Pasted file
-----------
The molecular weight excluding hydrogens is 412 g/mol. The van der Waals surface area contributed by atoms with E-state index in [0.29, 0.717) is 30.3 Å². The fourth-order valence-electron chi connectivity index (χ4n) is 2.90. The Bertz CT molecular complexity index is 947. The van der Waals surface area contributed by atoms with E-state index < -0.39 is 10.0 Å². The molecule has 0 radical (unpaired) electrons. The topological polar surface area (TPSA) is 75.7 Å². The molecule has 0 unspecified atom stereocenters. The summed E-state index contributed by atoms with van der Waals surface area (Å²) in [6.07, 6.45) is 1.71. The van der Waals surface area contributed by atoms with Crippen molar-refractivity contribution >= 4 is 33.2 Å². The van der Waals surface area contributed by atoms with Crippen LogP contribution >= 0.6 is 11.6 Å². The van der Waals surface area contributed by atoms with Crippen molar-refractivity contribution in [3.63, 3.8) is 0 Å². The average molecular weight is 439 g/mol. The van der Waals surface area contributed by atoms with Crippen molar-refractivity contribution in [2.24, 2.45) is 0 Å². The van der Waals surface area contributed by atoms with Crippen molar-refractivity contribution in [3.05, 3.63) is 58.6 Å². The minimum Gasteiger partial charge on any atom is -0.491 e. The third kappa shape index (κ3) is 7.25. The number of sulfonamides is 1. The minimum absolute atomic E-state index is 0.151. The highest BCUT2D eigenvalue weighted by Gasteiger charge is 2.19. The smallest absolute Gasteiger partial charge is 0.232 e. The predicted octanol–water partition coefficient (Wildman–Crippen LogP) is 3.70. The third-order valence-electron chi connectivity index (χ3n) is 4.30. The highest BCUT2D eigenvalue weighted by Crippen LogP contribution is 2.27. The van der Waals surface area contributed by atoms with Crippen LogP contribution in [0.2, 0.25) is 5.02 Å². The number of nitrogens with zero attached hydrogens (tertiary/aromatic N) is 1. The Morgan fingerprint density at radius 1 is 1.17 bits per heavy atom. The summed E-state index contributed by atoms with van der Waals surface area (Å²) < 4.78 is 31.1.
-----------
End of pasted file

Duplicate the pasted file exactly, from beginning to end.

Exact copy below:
The molecular weight excluding hydrogens is 412 g/mol. The van der Waals surface area contributed by atoms with E-state index in [0.29, 0.717) is 30.3 Å². The fourth-order valence-electron chi connectivity index (χ4n) is 2.90. The Bertz CT molecular complexity index is 947. The van der Waals surface area contributed by atoms with E-state index < -0.39 is 10.0 Å². The molecule has 0 radical (unpaired) electrons. The topological polar surface area (TPSA) is 75.7 Å². The molecule has 0 unspecified atom stereocenters. The summed E-state index contributed by atoms with van der Waals surface area (Å²) in [6.07, 6.45) is 1.71. The van der Waals surface area contributed by atoms with Crippen molar-refractivity contribution >= 4 is 33.2 Å². The van der Waals surface area contributed by atoms with Crippen LogP contribution >= 0.6 is 11.6 Å². The van der Waals surface area contributed by atoms with Crippen molar-refractivity contribution in [3.63, 3.8) is 0 Å². The average molecular weight is 439 g/mol. The van der Waals surface area contributed by atoms with Crippen molar-refractivity contribution in [2.24, 2.45) is 0 Å². The van der Waals surface area contributed by atoms with Crippen molar-refractivity contribution in [3.05, 3.63) is 58.6 Å². The minimum Gasteiger partial charge on any atom is -0.491 e. The third kappa shape index (κ3) is 7.25. The number of sulfonamides is 1. The minimum absolute atomic E-state index is 0.151. The highest BCUT2D eigenvalue weighted by Gasteiger charge is 2.19. The smallest absolute Gasteiger partial charge is 0.232 e. The predicted octanol–water partition coefficient (Wildman–Crippen LogP) is 3.70. The third-order valence-electron chi connectivity index (χ3n) is 4.30. The highest BCUT2D eigenvalue weighted by Crippen LogP contribution is 2.27. The van der Waals surface area contributed by atoms with Crippen LogP contribution in [0.2, 0.25) is 5.02 Å². The number of nitrogens with zero attached hydrogens (tertiary/aromatic N) is 1. The Morgan fingerprint density at radius 1 is 1.17 bits per heavy atom. The summed E-state index contributed by atoms with van der Waals surface area (Å²) < 4.78 is 31.1.